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A Bird in Hand

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Crossbill Crossbill


Crossbills—Wow, what happened to your beak, dude? Have you looked in the mirror?

Crossbills are one of the few birds I can think of that are named for their beak, and well they should be. Except for the upside-down filter-feeder of the flamingo or the extend-o-matic pouch of the pelican, few birds have as strange or specialized a beak as that of the crossbills. As the name suggests this bird’s bill crosses itself into a shape that looks like it might require some serious remediation by a plastic surgeon. They may look defective, but are the very opposite. These crossed bills are conifer cone-shredding machines, as these birds are able to pry open even the greenest cone in search of seeds.

There are two species of crossbills in our area, one frequently seen and the other less frequently. The Red Crossbill seems to be the more common of the two, whereas I encounter the White-winged Crossbill only on occasion. Let’s look at each specie individually.

The Red Crossbill is a typical finch in size, meaning it is roughly the size of a large sparrow, though a bit less tubby. I encounter the Red in both large flocks and in smaller groups of twos and threes. I suspect that these smaller collections are simply part of some larger flock that has dispersed in search of conifer cones, the bird’s primary food. The coloration of the male birds gives this specie its name, as it ranges from bright red to a rusty-orange. Coloration also tends to be bit muddled, as when a painter tries to cover too much area with too little paint. The females are yellow; also in that same splotched color pattern of the males. The wing primaries and tail feathers of both sexes are normally a contrasting dark color, such as gray, brown, or slate. It is important to note that the Red Crossbill does not have white bars on its wings.

In the field I find the mix of these reds and yellows fluttering among tree branches as a means of locating the flocks of these interesting birds. A quick sweep of the binoculars directed at some particularly close specimens will confirm the bill, which is the bird’s most definitive field mark. It is the combination of the twisted beak and the lack of white coloration on the wings that will allow you to finally scribble the Red Crossbill into your life-list of identified birds.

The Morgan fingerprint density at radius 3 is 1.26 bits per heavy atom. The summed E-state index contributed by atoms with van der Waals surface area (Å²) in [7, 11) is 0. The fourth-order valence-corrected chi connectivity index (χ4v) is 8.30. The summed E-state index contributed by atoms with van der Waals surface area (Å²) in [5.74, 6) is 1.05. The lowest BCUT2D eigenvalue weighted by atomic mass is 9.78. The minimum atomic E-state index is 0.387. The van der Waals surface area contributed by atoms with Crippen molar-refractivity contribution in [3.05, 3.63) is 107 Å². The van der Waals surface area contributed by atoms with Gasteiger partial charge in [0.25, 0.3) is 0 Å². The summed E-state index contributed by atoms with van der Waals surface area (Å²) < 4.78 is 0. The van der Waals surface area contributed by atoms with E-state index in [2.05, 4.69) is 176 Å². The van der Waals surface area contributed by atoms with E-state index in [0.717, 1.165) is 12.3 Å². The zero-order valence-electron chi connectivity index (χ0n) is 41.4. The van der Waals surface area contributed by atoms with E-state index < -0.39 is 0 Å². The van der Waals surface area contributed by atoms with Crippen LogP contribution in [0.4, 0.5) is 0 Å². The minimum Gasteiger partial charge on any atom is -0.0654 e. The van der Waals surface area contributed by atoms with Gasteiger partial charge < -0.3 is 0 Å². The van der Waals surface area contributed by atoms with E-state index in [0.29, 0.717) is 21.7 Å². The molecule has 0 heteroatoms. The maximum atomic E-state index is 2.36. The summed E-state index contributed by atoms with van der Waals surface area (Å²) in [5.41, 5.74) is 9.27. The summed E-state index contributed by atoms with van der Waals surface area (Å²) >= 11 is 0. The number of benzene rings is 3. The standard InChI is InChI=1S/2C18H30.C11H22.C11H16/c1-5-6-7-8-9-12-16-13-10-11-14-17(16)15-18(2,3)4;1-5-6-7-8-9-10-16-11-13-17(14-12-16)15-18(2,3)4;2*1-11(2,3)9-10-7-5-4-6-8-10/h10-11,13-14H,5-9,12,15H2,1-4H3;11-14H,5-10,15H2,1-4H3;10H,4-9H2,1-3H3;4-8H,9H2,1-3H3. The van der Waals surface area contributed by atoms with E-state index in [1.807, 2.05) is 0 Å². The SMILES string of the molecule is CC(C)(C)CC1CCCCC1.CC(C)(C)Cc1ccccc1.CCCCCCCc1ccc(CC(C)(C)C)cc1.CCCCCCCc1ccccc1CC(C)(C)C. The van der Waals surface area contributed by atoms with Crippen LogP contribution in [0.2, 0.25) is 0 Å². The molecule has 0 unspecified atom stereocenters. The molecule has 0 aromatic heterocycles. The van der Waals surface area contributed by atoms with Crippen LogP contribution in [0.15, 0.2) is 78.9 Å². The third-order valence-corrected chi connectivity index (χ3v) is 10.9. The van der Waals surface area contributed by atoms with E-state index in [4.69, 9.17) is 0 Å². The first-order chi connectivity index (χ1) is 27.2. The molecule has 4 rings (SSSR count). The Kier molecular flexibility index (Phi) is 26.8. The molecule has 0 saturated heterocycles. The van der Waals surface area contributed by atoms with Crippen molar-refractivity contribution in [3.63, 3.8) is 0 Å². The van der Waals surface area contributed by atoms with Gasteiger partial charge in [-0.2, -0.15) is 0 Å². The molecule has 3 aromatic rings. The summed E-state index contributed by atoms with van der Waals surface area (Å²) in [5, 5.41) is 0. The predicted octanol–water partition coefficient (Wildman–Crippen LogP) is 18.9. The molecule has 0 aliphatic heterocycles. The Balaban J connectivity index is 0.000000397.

For all intents-and-purposes the White-winged Crossbill is the same as the Red Crossbill, except for a pair of distinctive white bars on the wings. Now that is not to say that this bird isn’t otherwise distinctive from its all red or yellow cousin—it is a separate specie. But when separating crossbill species in the field all a person really needs to ascertain is the presence of bright, white bars on the wings. The presence of these markings will identify the bird as a White-winged Crossbill. Aptly named and as simple as that. Both the red male and the yellow female white-wings sport these same service stripes.  

My experience is that, in our neck of the woods, the White-winged seems to be the less common of the two species. But you might never know that because you never really find crossbills. They find you! Encountering crossbills is serendipitous. They are notorious wanderers and will range far and wide searching for their favorite food, which are cones of all sorts. Douglas fir, spruce, pine, hemlock, whatever, though White-wings do seem partial to larch cones. Granted, both crossbills do eat insects in season, occasionally indulge in some frozen fruit in winter, and might even show up at your feeder. And you might hear their noisy, but soft chattering before you see them. But typically you come upon them accidentally in a certain place and it might be years before they come that way again. They are truly here today, gone tomorrow.  

Crossbills are also quite acrobatic. They often feed upside down on the cones as they quickly dismember them to draw out the hidden seeds. Allegedly crossbills can eat up to three-thousand seeds in a single day! I think what is most amazing about that fact is someone actually counted. And don’t be surprised to see crossbills flying from treetops to the ground and back again. I am not sure what they are doing, but I suspect that they are gobbling up gravel for their stomachs. Then again, I have heard that some species of crossbills eat dirt to improve the digestion of certain types of seeds.   

Just for the record, the number of crossbill species in North America might be greater than the currently recognized two.  There seems to be patterns across the continent of differences in bill sizes among specific populations. This would allow different groups to not compete with others, thus both being able to effectively exploit the same area. Even more, if these different groups do not interbreed, they might very well be separate species. Time will tell if this proves to be true.   

By the way, have you seen any odd birds this winter? The first week of January I saw a couple of male robins hanging out with a flock of starlings. And there is still a handful of intrepid Double-crested cormorants on the south end of long bridge. If you’ve seen anything odd or interesting, drop a comment on the River Journal web site. It would be fun to compare notes. Happy birding!

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Author info

Michael Turnlund Michael Turnlund is a Sandpoint resident who teaches at Clark Fork High School. An avid birder, he's happy to share his knowledge of the area's avian wildlife

Tagged as:

birds, outdoors, crossbill, red crossbill, white-winged crossbill

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